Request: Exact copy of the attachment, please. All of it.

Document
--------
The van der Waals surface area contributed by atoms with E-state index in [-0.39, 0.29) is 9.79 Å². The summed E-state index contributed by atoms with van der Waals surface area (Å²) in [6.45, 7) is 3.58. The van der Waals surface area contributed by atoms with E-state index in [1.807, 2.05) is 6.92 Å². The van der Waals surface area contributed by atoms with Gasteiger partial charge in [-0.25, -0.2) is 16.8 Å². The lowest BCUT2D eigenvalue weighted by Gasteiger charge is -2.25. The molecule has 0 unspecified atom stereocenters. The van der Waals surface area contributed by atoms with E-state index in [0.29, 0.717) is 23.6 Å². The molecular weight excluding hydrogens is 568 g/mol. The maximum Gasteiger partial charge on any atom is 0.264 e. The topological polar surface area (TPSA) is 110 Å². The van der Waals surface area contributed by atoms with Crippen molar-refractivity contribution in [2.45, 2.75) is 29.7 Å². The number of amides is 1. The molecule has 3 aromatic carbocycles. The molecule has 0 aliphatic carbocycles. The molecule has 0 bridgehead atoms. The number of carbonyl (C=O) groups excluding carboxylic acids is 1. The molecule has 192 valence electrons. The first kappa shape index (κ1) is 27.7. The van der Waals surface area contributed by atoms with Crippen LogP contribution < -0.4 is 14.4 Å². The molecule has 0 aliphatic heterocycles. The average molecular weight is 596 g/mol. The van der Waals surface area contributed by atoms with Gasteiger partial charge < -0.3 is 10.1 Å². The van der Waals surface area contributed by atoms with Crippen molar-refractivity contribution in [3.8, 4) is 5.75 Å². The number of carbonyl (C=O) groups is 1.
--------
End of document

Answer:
The van der Waals surface area contributed by atoms with E-state index in [-0.39, 0.29) is 9.79 Å². The summed E-state index contributed by atoms with van der Waals surface area (Å²) in [6.45, 7) is 3.58. The van der Waals surface area contributed by atoms with E-state index in [1.807, 2.05) is 6.92 Å². The van der Waals surface area contributed by atoms with Gasteiger partial charge in [-0.25, -0.2) is 16.8 Å². The lowest BCUT2D eigenvalue weighted by Gasteiger charge is -2.25. The molecule has 0 unspecified atom stereocenters. The van der Waals surface area contributed by atoms with E-state index in [0.29, 0.717) is 23.6 Å². The molecular weight excluding hydrogens is 568 g/mol. The maximum Gasteiger partial charge on any atom is 0.264 e. The topological polar surface area (TPSA) is 110 Å². The van der Waals surface area contributed by atoms with Crippen molar-refractivity contribution in [2.45, 2.75) is 29.7 Å². The number of amides is 1. The molecule has 3 aromatic carbocycles. The molecule has 0 aliphatic carbocycles. The molecule has 0 bridgehead atoms. The number of carbonyl (C=O) groups excluding carboxylic acids is 1. The molecule has 192 valence electrons. The first kappa shape index (κ1) is 27.7. The van der Waals surface area contributed by atoms with Crippen LogP contribution < -0.4 is 14.4 Å². The molecule has 0 aliphatic heterocycles. The average molecular weight is 596 g/mol. The van der Waals surface area contributed by atoms with Gasteiger partial charge < -0.3 is 10.1 Å². The van der Waals surface area contributed by atoms with Crippen molar-refractivity contribution in [3.8, 4) is 5.75 Å². The number of carbonyl (C=O) groups is 1.